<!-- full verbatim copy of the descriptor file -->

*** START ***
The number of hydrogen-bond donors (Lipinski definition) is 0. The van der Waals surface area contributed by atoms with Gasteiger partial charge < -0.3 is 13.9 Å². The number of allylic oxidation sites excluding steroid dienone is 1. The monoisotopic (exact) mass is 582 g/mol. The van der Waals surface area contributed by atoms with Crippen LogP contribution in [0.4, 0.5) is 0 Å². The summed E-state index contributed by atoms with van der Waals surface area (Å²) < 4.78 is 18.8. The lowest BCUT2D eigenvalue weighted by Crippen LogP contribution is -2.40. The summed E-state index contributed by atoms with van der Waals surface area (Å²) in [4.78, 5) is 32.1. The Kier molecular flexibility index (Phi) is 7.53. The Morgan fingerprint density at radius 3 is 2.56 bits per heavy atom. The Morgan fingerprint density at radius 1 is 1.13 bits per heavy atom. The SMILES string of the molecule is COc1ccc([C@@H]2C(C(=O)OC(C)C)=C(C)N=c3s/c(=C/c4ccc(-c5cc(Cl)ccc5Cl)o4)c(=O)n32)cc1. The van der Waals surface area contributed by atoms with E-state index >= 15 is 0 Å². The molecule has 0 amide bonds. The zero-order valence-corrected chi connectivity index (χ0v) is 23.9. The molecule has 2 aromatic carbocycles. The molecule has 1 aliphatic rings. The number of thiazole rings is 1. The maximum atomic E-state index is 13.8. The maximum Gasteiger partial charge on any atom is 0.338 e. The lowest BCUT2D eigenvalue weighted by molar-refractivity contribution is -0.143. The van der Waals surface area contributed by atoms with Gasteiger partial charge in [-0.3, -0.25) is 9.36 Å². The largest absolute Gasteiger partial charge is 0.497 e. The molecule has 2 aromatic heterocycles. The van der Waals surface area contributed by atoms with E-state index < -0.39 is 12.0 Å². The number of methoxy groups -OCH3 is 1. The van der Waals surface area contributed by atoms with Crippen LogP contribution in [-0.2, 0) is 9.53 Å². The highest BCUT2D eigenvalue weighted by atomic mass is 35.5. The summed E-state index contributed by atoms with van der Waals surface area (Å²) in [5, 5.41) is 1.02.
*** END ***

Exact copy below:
The number of hydrogen-bond donors (Lipinski definition) is 0. The van der Waals surface area contributed by atoms with Gasteiger partial charge < -0.3 is 13.9 Å². The number of allylic oxidation sites excluding steroid dienone is 1. The monoisotopic (exact) mass is 582 g/mol. The van der Waals surface area contributed by atoms with Crippen LogP contribution in [0.4, 0.5) is 0 Å². The summed E-state index contributed by atoms with van der Waals surface area (Å²) < 4.78 is 18.8. The lowest BCUT2D eigenvalue weighted by Crippen LogP contribution is -2.40. The summed E-state index contributed by atoms with van der Waals surface area (Å²) in [4.78, 5) is 32.1. The Kier molecular flexibility index (Phi) is 7.53. The Morgan fingerprint density at radius 3 is 2.56 bits per heavy atom. The Morgan fingerprint density at radius 1 is 1.13 bits per heavy atom. The SMILES string of the molecule is COc1ccc([C@@H]2C(C(=O)OC(C)C)=C(C)N=c3s/c(=C/c4ccc(-c5cc(Cl)ccc5Cl)o4)c(=O)n32)cc1. The van der Waals surface area contributed by atoms with E-state index >= 15 is 0 Å². The molecule has 0 amide bonds. The zero-order valence-corrected chi connectivity index (χ0v) is 23.9. The molecule has 2 aromatic carbocycles. The molecule has 1 aliphatic rings. The number of thiazole rings is 1. The maximum atomic E-state index is 13.8. The maximum Gasteiger partial charge on any atom is 0.338 e. The lowest BCUT2D eigenvalue weighted by molar-refractivity contribution is -0.143. The van der Waals surface area contributed by atoms with Gasteiger partial charge in [-0.3, -0.25) is 9.36 Å². The largest absolute Gasteiger partial charge is 0.497 e. The molecule has 2 aromatic heterocycles. The van der Waals surface area contributed by atoms with E-state index < -0.39 is 12.0 Å². The number of methoxy groups -OCH3 is 1. The van der Waals surface area contributed by atoms with Crippen LogP contribution in [-0.2, 0) is 9.53 Å². The highest BCUT2D eigenvalue weighted by atomic mass is 35.5. The summed E-state index contributed by atoms with van der Waals surface area (Å²) in [5, 5.41) is 1.02.